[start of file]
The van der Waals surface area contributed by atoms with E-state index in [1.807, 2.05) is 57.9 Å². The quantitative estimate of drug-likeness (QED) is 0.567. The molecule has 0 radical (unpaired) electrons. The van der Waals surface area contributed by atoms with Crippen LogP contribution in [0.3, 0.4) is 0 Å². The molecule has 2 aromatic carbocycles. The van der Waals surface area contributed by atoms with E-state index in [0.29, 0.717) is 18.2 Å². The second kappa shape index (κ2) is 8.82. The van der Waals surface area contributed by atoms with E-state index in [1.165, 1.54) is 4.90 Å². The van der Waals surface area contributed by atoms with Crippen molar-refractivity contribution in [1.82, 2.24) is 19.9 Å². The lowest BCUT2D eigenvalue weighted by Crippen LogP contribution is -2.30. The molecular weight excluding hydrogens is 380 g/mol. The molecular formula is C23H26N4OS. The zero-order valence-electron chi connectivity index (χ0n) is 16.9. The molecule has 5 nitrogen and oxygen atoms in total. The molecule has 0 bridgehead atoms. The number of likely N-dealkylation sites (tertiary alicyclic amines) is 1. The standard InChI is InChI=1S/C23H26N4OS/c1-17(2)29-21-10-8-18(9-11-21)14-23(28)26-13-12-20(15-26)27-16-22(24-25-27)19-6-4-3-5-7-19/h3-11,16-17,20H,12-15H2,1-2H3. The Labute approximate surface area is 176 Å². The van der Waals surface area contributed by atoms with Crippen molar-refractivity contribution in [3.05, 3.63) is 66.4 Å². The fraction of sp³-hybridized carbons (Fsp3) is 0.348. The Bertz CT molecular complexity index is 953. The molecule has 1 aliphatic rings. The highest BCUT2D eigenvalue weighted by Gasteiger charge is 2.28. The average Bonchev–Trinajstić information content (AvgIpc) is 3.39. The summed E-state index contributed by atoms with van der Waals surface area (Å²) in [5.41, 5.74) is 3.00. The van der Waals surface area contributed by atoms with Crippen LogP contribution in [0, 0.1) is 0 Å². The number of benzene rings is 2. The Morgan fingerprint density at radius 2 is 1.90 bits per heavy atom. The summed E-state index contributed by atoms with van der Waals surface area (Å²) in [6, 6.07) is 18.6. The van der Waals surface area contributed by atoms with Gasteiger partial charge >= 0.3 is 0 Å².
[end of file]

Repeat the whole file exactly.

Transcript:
The van der Waals surface area contributed by atoms with E-state index in [1.807, 2.05) is 57.9 Å². The quantitative estimate of drug-likeness (QED) is 0.567. The molecule has 0 radical (unpaired) electrons. The van der Waals surface area contributed by atoms with Crippen LogP contribution in [0.3, 0.4) is 0 Å². The molecule has 2 aromatic carbocycles. The van der Waals surface area contributed by atoms with E-state index in [0.29, 0.717) is 18.2 Å². The second kappa shape index (κ2) is 8.82. The van der Waals surface area contributed by atoms with E-state index in [1.165, 1.54) is 4.90 Å². The van der Waals surface area contributed by atoms with Crippen molar-refractivity contribution in [1.82, 2.24) is 19.9 Å². The lowest BCUT2D eigenvalue weighted by Crippen LogP contribution is -2.30. The molecular weight excluding hydrogens is 380 g/mol. The molecular formula is C23H26N4OS. The zero-order valence-electron chi connectivity index (χ0n) is 16.9. The molecule has 5 nitrogen and oxygen atoms in total. The molecule has 0 bridgehead atoms. The number of likely N-dealkylation sites (tertiary alicyclic amines) is 1. The standard InChI is InChI=1S/C23H26N4OS/c1-17(2)29-21-10-8-18(9-11-21)14-23(28)26-13-12-20(15-26)27-16-22(24-25-27)19-6-4-3-5-7-19/h3-11,16-17,20H,12-15H2,1-2H3. The Labute approximate surface area is 176 Å². The van der Waals surface area contributed by atoms with Crippen molar-refractivity contribution in [3.05, 3.63) is 66.4 Å². The fraction of sp³-hybridized carbons (Fsp3) is 0.348. The Bertz CT molecular complexity index is 953. The molecule has 1 aliphatic rings. The highest BCUT2D eigenvalue weighted by Gasteiger charge is 2.28. The average Bonchev–Trinajstić information content (AvgIpc) is 3.39. The summed E-state index contributed by atoms with van der Waals surface area (Å²) in [5.41, 5.74) is 3.00. The van der Waals surface area contributed by atoms with Crippen LogP contribution in [0, 0.1) is 0 Å². The number of benzene rings is 2. The Morgan fingerprint density at radius 2 is 1.90 bits per heavy atom. The summed E-state index contributed by atoms with van der Waals surface area (Å²) in [6, 6.07) is 18.6. The van der Waals surface area contributed by atoms with Gasteiger partial charge >= 0.3 is 0 Å².